“I think my intuition and belief was correct, in believing what Yasir and his team were saying at the beginning. They were very transparent and most of it has come true. I am happy to be part of a successful startup.
“Nothing much has changed. I just think the foundation has become stronger. The plan is coming along, is coming true and that builds confidence. You can sense the energy, it is so good at these events.”
Ten of LIV’s dozen teams – of three each, plus one reserve – are partly owned by players themselves. The long-term plan has involved the sale of sponsorships across those franchises to justify the business model. Take-up has been slow to the point of nonexistent but there is background reasoning there; PIF made it clear to teams that offers worth only six figures were not to be entertained. Insiders also claim interest from potential backers increased markedly after the framework agreement with the PGA and DP World Tours was confirmed. Legitimate LIV?
A deal with Valderrama has been extended to run for five years. External suppliers with similar contracts have been assured they have nothing to fear. Kaymer has disclosed that six professionals have contacted him seeking LIV berths in 2024, when the number of teams may well increase.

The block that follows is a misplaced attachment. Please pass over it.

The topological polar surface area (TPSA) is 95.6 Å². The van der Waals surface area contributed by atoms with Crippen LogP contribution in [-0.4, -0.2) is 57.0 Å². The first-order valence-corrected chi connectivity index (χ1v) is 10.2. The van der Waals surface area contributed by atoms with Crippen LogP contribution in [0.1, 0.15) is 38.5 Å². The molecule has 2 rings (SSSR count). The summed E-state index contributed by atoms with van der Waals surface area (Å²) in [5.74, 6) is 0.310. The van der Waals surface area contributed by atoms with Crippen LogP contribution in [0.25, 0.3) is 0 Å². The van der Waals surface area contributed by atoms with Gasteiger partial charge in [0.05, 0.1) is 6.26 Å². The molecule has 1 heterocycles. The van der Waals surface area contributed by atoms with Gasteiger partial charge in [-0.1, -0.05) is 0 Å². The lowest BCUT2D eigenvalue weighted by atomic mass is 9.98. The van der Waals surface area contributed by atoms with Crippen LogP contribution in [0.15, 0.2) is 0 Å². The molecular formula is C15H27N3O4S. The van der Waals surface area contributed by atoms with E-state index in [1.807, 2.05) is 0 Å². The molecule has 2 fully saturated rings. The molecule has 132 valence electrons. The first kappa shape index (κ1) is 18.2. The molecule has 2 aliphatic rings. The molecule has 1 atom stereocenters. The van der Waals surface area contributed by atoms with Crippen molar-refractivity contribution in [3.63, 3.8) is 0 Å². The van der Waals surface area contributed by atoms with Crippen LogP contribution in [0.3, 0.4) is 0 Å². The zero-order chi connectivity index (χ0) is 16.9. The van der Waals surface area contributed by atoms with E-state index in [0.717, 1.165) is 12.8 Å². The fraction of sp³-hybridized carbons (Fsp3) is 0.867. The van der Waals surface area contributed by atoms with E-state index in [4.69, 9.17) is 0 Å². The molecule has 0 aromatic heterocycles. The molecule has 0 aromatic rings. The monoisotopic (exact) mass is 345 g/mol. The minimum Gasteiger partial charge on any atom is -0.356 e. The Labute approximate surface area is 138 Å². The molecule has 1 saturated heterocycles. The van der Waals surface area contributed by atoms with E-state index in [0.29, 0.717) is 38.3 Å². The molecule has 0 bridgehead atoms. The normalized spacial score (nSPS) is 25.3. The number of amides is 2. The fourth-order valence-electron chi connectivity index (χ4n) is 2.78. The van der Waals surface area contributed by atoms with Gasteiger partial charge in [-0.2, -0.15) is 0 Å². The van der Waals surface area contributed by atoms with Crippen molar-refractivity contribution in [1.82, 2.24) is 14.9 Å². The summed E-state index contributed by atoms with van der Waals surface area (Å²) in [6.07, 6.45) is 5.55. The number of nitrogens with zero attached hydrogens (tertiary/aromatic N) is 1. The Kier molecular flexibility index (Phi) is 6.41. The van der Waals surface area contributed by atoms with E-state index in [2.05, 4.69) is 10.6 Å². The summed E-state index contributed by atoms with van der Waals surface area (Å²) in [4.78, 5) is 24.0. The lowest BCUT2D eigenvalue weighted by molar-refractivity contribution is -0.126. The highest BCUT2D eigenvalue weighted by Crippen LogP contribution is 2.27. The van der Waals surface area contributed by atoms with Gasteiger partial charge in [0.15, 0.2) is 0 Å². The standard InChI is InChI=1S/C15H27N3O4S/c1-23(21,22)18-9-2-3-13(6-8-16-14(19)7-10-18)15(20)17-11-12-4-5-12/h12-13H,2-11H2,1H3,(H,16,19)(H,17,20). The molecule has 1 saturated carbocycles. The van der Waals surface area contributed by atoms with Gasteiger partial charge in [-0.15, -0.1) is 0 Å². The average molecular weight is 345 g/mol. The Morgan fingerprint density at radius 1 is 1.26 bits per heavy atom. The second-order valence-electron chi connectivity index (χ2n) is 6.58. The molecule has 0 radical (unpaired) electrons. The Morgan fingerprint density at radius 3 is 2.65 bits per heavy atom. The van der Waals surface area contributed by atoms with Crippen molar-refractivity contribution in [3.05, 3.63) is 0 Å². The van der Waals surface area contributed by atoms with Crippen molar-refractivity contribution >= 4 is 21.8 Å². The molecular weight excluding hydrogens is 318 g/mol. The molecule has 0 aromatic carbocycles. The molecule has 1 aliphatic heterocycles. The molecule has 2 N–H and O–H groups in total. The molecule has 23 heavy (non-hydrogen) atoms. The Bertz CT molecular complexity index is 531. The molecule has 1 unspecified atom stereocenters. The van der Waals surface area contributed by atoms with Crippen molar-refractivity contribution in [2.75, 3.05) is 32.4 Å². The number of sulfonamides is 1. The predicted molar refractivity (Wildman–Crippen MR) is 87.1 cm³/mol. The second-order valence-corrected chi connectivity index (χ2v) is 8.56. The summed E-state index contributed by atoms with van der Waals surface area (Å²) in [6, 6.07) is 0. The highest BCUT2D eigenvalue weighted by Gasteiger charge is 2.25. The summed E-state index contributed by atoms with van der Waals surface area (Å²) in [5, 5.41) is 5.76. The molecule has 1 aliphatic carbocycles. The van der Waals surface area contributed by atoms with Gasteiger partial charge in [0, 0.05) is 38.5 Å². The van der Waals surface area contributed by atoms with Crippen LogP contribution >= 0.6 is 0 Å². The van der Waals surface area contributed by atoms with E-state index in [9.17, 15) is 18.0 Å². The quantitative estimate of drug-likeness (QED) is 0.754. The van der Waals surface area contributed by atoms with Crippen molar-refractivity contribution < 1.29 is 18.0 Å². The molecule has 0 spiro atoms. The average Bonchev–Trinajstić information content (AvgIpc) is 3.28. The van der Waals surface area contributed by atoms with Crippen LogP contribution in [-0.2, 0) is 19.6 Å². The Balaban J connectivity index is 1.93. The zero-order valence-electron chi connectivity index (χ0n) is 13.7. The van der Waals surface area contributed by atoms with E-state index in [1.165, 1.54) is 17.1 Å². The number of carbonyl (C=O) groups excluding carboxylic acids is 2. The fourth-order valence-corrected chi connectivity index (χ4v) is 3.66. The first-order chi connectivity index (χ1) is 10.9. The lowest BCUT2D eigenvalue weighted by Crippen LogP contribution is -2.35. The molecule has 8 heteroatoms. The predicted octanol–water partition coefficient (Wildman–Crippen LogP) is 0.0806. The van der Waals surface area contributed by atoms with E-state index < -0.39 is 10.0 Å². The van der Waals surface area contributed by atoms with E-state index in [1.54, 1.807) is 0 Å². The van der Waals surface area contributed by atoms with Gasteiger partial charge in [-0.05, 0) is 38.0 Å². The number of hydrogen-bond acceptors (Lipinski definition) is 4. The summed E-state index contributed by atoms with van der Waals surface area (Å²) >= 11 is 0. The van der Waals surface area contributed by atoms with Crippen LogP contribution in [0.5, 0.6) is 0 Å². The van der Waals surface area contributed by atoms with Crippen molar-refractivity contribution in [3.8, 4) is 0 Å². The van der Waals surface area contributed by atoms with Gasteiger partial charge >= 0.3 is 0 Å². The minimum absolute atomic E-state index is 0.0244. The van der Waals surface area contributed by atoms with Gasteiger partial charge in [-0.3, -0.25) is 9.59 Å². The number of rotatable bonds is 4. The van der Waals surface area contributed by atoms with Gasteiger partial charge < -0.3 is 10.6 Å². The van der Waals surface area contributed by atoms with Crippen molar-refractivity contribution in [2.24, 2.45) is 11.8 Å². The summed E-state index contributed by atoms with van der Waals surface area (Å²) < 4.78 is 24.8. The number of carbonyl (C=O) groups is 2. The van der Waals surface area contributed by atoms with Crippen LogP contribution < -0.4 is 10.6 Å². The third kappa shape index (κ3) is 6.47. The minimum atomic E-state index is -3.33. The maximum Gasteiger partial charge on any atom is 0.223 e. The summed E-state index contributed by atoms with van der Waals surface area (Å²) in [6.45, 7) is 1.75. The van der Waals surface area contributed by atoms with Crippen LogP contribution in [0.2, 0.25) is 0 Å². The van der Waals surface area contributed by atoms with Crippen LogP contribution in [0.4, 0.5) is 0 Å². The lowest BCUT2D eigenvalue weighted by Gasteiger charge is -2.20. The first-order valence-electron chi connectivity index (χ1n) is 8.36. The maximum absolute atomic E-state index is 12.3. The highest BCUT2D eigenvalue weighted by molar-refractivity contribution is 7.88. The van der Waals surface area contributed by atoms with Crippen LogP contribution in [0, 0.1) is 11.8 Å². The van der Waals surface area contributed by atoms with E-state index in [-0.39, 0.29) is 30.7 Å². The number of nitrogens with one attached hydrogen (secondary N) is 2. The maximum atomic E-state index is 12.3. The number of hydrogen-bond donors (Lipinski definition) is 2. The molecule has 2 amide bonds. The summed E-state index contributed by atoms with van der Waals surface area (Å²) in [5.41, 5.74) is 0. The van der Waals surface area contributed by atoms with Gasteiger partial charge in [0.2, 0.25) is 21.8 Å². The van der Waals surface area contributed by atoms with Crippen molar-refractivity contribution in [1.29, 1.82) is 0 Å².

“It’s fun being out here,” says the German. “It’s a different way of playing. People have seen it after 12 months and wonder if there is room for them, especially Europeans who maybe do not want to base themselves in America. So that did not surprise me.” Kaymer – calm, considered – is an unlikely revolutionary. There is no sense he is bluffing, either.
None of this is to paint LIV as an undisputed success. Players – generally – were coaxed by exorbitant sums of money rather than an altruistic mission to assist the game. When Koepka discovered one private jet was not enough to carry him and his team between Adelaide and Singapore in April, he simply ordered another one. Individuals could shoot 95 three times in a 54-hole LIV event and still walk off with $120,000. Team reserves collect $40,000 merely for turning up. Still, it must be accepted that victory for Koepka at the US PGA Championship undermined scorn about LIV’s competitiveness.
“I made my decision,” he says when asked whether his move has been justified. “I felt like I was going to be OK anyway. If I never played again, there were more important things. This isn’t my entire life.
“LIV has obviously grown. It’s like anything, you learn from the first few and then try to build. We are definitely getting there but the final product for the first year of anything is not going to be quite what you want it to be.”